Fancy-schmancy wrappers finish a VERY distant third to quality and value.
This ain't my first rodeo, and there are MUCH (!!!) better deals out there! 'Nuf said.
BTW, your nursery registration permit expired on December 31, 2008, according to my invoice.
On May 7, 2012, Lazy S'S Farm & Nursery responded with:
If you look at the comments on Dave's Garden, you'll realize that we go out of our way to give good customer service. If you're not pleased with an order, you only needed to write me. It's that simple.
Our Nursery registration is up to date - but thank you for pointing out that we need to change the date on our shipping label. Much appreciated.
I ordered two items: a Cold Hardy Agapanthus and a 'quart' of Sternbergia. While the shipment came beautifully packed, and the agapanthus was superb, the container that supposedly held the sternbergia was empty. I filtered the soil with bare hands several times, disbelieving my eyes. When I contacted the nursery, they accepted my report, expressed dismay, and sent a replacement. My correspondent promised they would check the shipment personally. The replacement 'quart' container had exactly one (1) bulb, for $8.99. I will not do business with this company again; there are too many others such as High Country Gardens and McClure & Zimmerman that are far more reliable.
Potted bulbs that can be planted at any time (rather than only in a specific season) and will bloom in the current year are always more expensive than bags of dry bulbs of similar plants such as those offered by High Country Gardens and McClure and Zimmerman on Sternbergia. If you buy a bag of daffodil bulbs from Lowes this Fall they will be far less expensive than potted daffodil bulbs the following spring with the same vendor. Expenses of labor, potting, soil, pots, trays, greenhouse heat, etc. are much higher for potted plants than expenses for storing and shipping dry bulbs. The issue is not which vendor is more reliable, the issue is we're selling potted plants and they're selling dormant bulbs. I will be more than happy to have the Sternbergia returned and will be happy to refund upon receipt.
Posted on October 4, 2008, updated June 10, 2010
I ordered 2 salvias from them in the spring and they did well this summer. I would order from them again.
On June 10th, 2010, jmcarolina changed the rating from positive to negative and added the following:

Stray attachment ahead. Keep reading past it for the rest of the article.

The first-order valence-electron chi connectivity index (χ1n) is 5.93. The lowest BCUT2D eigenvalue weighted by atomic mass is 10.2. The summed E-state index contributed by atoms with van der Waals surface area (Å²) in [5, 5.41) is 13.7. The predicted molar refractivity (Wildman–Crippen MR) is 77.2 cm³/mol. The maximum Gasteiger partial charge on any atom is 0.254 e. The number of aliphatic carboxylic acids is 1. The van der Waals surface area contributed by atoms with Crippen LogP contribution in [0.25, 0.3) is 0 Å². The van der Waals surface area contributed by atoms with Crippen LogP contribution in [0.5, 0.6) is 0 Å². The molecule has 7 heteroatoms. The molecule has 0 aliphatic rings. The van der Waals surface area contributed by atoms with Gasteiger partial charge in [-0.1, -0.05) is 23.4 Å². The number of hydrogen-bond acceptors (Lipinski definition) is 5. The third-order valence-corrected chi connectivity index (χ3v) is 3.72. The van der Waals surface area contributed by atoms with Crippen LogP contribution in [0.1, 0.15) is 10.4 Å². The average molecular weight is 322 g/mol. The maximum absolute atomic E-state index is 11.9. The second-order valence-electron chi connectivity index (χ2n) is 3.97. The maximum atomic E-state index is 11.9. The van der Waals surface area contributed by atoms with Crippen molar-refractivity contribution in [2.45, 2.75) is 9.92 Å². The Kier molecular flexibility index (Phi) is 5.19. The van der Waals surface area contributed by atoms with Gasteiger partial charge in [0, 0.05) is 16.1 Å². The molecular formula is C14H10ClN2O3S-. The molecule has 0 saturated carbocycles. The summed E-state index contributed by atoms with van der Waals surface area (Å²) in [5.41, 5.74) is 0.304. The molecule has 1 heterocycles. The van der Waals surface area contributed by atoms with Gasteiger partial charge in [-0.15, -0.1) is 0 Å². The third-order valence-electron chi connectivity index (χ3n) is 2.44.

I first used this company for a small order 2 or 3 years ago and was happy. In late April of this year I put in a much larger order and it was processed in a timely manner with no comments to indicate that there would be any problems. I put in an additional order about a week later. When I received the order the first week of May, the shipping invoice indicated that 3 plants were unavailable and 6 were on backorder. I have dealt with several mail order nurseries over the past few years and this is the first one that either did not post on their website when a plant was unavailable or did not contact me prior to shipping if there was a problem. I had an email from them a couple of days later saying the unavailable plants could be substituted and additional credits would be given. So I put in a substitute order and notated on the special instruction box that these were substitutes and to please apply the special credits. When the order was processed, there was nothing about the credits so I sent an email. Only then were the credits applied. I asked that the substitute plants be shipped with the outstanding order. The week of 5/17 I received another shipment. When I opened this box, there were only 6 of the 15 plants that were to be shipped in the box. The other 9 were - you guessed it - back ordered! Six were to be sent the week of May 31 and the other 3 the week of June 7. I was starting to get irritated by now since the weather was starting to turn hot and I am getting absolutely no notice of problems till plants are shipped. Last week I received 6 of the backordered plants. These plants were in absolutely dreadful condition with only one having any green leaves. The rest were shriveled and burned. I went ahead and planted them anyway but notified Lazy S. I got an apology the next day with the standard offer of replacement or refund and an explanation that the plants probably got too hot in shipping and were likely left on a loading dock or airport too long. This is a likely explanation but I find it a little baffling since they say the reason they use USPS is because plants aren't left in trucks. I have no problem with USPS but, apparently, they are just as bad as FedEx and UPS about mishandling plant shipments! Let's face it: the real reason Lazy S uses them is cost. Two days after putting out the 6 plants it was very clear that two of them were dead as doorknobs so I sent Lazy S an email on June 7 saying the 2 replacement plants should be sent this week with the remaining backorder. I had an email the next day saying this would be done. Later in the day I got a shipping notice. I found it somewhat irritating that an email went out from them the same night advising their customers that they had too many plants and were having a sale. Rather ironic considering all the backorders I've been through with them! The final straw came today when I got an email saying that they did not include my replacement plants in this week's shipment due to time/order restraints. I am thoroughly disgusted with their order process by now and will never order plants from them again. To be fair I will say that my original order was later in the growing season than I normally do this. Construction next door to me threw me behind schedule. I will also say that they have the best packing method of any nursery I've ordered from and I was generally very pleased with all the plants, except the toasted ones, that they sent. What I am not pleased with is their lack of communication on orders between ordering and shipping. It is absolutely the worst I have ever encountered.On Jun 10, 2010, Lazy S'S Farm & Nursery responded with: